In this issue ~~
In the course of our busy lives, even though we may enjoy what we're doing, there come times when some part of us wants to put on the brakes. We suddenly feel sulky and resistant and don't want to do what we feel needs to be done. We may keep trying to force ourselves, but it becomes an inner tug-of-war. Even though we may complete our tasks, we resent that we had to make ourselves do them, much the way our parents and teachers forced us to do things when we were children.
This inner resistance most commonly occurs when you're physically, mentally and/or emotionally tired because 1) you don't like what you're doing and continually force yourself, or 2) you like what you're doing, but tend to overschedule yourself. You cruise along for awhile, pushing yourself through, perhaps thriving on the adrenaline rush and feeling a sense of accomplishment, until you feel like you've hit a wall and just can't go another step. You feel trapped by your own life.
I've come to call the parts of myself that emerge at such times my Inner Brat and Inner Rebel. The Inner Brat is whiny and sullen and wants to kick and scream. The Outer Me may even take on her characteristics and become cranky and complaining, perhaps procrastinating and dawdling with unimportant tasks. The Inner Rebel, on the other hand, digs her heels in and refuses to go another step. I may feel angry and resentful, finding ways to avoid what I've set out to do or doing them grudgingly.
One way to deal with the Inner Brat or Rebel, initially, is to give in to them. Throw yourself a "pity party." Allow yourself to kick and scream and complain – for a brief time; you don't want this to become a habit. Give yourself time to do the thing you've been dying to do, but putting off because of all the "more responsible" things you have to do. Take a day, or a week, and totally indulge yourself. If you fall into category 2 above, you'll then be able to go back to your work and do it with renewed passion.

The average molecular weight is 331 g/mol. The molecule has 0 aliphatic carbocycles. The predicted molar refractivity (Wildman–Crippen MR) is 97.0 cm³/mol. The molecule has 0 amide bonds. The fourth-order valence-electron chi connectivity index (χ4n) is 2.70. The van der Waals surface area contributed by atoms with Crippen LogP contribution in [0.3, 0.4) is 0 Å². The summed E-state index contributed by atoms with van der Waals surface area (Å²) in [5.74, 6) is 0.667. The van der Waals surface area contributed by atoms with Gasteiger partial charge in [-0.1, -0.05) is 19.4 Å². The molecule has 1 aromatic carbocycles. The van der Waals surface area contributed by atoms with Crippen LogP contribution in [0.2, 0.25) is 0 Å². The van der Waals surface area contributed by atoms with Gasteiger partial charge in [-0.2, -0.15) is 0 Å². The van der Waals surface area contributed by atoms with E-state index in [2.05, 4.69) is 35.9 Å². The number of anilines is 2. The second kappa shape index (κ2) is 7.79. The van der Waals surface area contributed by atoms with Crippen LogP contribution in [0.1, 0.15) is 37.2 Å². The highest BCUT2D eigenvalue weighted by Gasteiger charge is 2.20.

If the Inner Brat or Rebel tends to show up fairly regularly, though, it's a signal that you'll need to take stronger action, reworking habits and patterns that aren't serving you.
Like the tides, our energies and emotions ebb and flow. There
are times when we're enthused and involved and times when we
need to back off a bit and renew. Allow for these, and find ways
to bring more balance into your daily life, so it doesn't swing
from one extreme to the other. It may be a challenge to let go
of old patterns, but it's worth the effort. You'll still accomplish
a lot and experience more pleasure in what you do.
When you're feeling overwhelmed and resistant, stop. Put everything you don't absolutely have to do in the next few hours (or better yet, the next day or two) on hold. Screen your calls; let your e-mail sit in the in-box. Do something that calms and nurtures your spirit: take a walk or a drive, exercise, read, see an uplifting movie, listen to soft music. Once you're calmed and centered, you'll be able to determine your priorities more clearly than when you're in the midst of mental and emotional clutter.
"Sometimes we feel so worn down by our spirit-breaking, daily grind . . . that we lack the energy and hope needed to reach our goals. The creative process makes demands on us. In and of itself, it can trigger anxiety, conflict, chronic fatigue, and even intense resistance (what I've called the Big R) – the recoil, or withdrawal of energy from obligations. When apathy or restlessness undercut our plans, the Big R is usually lurking close by."
"Abused patience turns to fury."
"Priorities are not written in granite. They need to be flexible and change as we do . . . It takes peace of mind and clarity to recognize and reorder meaningful, personal priorities. Maybe that is why so many of us procrastinate."
"To do nothing is sometimes a good remedy."
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